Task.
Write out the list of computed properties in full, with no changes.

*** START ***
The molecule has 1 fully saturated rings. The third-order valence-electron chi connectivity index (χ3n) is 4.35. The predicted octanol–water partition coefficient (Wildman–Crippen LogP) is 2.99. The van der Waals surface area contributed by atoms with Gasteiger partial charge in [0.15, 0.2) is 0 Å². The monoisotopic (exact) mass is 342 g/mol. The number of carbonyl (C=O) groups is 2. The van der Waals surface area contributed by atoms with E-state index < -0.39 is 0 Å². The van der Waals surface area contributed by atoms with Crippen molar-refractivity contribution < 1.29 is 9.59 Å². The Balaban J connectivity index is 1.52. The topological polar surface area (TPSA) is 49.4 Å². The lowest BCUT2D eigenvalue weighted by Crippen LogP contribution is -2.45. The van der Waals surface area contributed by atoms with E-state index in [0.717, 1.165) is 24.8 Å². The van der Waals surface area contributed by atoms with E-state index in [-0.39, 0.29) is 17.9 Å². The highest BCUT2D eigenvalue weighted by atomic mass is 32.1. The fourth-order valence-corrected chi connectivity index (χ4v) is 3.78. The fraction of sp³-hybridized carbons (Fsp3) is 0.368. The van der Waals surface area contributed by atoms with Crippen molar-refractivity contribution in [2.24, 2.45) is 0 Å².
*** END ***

The molecule has 1 fully saturated rings. The third-order valence-electron chi connectivity index (χ3n) is 4.35. The predicted octanol–water partition coefficient (Wildman–Crippen LogP) is 2.99. The van der Waals surface area contributed by atoms with Gasteiger partial charge in [0.15, 0.2) is 0 Å². The monoisotopic (exact) mass is 342 g/mol. The number of carbonyl (C=O) groups is 2. The van der Waals surface area contributed by atoms with E-state index < -0.39 is 0 Å². The van der Waals surface area contributed by atoms with Crippen molar-refractivity contribution < 1.29 is 9.59 Å². The Balaban J connectivity index is 1.52. The topological polar surface area (TPSA) is 49.4 Å². The lowest BCUT2D eigenvalue weighted by Crippen LogP contribution is -2.45. The van der Waals surface area contributed by atoms with E-state index in [0.717, 1.165) is 24.8 Å². The van der Waals surface area contributed by atoms with E-state index in [-0.39, 0.29) is 17.9 Å². The highest BCUT2D eigenvalue weighted by atomic mass is 32.1. The fourth-order valence-corrected chi connectivity index (χ4v) is 3.78. The fraction of sp³-hybridized carbons (Fsp3) is 0.368. The van der Waals surface area contributed by atoms with Crippen molar-refractivity contribution in [2.24, 2.45) is 0 Å².